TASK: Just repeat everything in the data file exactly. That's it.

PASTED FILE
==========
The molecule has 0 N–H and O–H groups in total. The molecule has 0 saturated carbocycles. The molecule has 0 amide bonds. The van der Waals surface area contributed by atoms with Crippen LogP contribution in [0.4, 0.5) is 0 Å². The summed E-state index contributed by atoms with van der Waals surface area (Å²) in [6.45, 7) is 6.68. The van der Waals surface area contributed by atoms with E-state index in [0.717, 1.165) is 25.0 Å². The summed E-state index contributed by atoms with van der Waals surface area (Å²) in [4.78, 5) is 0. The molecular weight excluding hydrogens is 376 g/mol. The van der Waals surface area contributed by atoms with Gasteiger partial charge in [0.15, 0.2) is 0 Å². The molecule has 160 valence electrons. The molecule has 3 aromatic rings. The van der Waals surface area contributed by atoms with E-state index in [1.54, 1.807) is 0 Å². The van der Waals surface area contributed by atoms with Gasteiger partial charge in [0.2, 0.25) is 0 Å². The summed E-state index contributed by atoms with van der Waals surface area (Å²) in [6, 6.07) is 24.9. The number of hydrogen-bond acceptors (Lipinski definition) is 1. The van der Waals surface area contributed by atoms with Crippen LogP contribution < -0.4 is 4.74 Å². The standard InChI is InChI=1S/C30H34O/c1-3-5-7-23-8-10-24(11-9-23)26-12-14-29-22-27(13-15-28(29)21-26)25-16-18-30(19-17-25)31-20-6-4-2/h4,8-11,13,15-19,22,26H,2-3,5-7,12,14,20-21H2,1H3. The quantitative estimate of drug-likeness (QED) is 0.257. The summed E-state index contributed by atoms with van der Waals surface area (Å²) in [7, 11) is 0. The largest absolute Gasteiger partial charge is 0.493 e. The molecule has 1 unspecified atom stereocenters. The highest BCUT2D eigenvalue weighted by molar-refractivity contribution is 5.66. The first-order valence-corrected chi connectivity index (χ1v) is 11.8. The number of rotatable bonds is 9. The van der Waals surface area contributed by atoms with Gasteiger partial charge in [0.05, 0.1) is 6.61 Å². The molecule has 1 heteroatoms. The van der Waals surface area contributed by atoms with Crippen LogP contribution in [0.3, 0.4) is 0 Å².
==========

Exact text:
The molecule has 0 N–H and O–H groups in total. The molecule has 0 saturated carbocycles. The molecule has 0 amide bonds. The van der Waals surface area contributed by atoms with Crippen LogP contribution in [0.4, 0.5) is 0 Å². The summed E-state index contributed by atoms with van der Waals surface area (Å²) in [6.45, 7) is 6.68. The van der Waals surface area contributed by atoms with E-state index in [0.717, 1.165) is 25.0 Å². The summed E-state index contributed by atoms with van der Waals surface area (Å²) in [4.78, 5) is 0. The molecular weight excluding hydrogens is 376 g/mol. The van der Waals surface area contributed by atoms with Gasteiger partial charge in [0.15, 0.2) is 0 Å². The molecule has 160 valence electrons. The molecule has 3 aromatic rings. The van der Waals surface area contributed by atoms with E-state index in [1.54, 1.807) is 0 Å². The van der Waals surface area contributed by atoms with Gasteiger partial charge in [0.2, 0.25) is 0 Å². The summed E-state index contributed by atoms with van der Waals surface area (Å²) in [6, 6.07) is 24.9. The number of hydrogen-bond acceptors (Lipinski definition) is 1. The van der Waals surface area contributed by atoms with Crippen LogP contribution < -0.4 is 4.74 Å². The standard InChI is InChI=1S/C30H34O/c1-3-5-7-23-8-10-24(11-9-23)26-12-14-29-22-27(13-15-28(29)21-26)25-16-18-30(19-17-25)31-20-6-4-2/h4,8-11,13,15-19,22,26H,2-3,5-7,12,14,20-21H2,1H3. The quantitative estimate of drug-likeness (QED) is 0.257. The summed E-state index contributed by atoms with van der Waals surface area (Å²) in [7, 11) is 0. The largest absolute Gasteiger partial charge is 0.493 e. The molecule has 1 unspecified atom stereocenters. The highest BCUT2D eigenvalue weighted by molar-refractivity contribution is 5.66. The first-order valence-corrected chi connectivity index (χ1v) is 11.8. The number of rotatable bonds is 9. The van der Waals surface area contributed by atoms with Gasteiger partial charge in [0.05, 0.1) is 6.61 Å². The molecule has 1 heteroatoms. The van der Waals surface area contributed by atoms with Crippen LogP contribution in [0.3, 0.4) is 0 Å².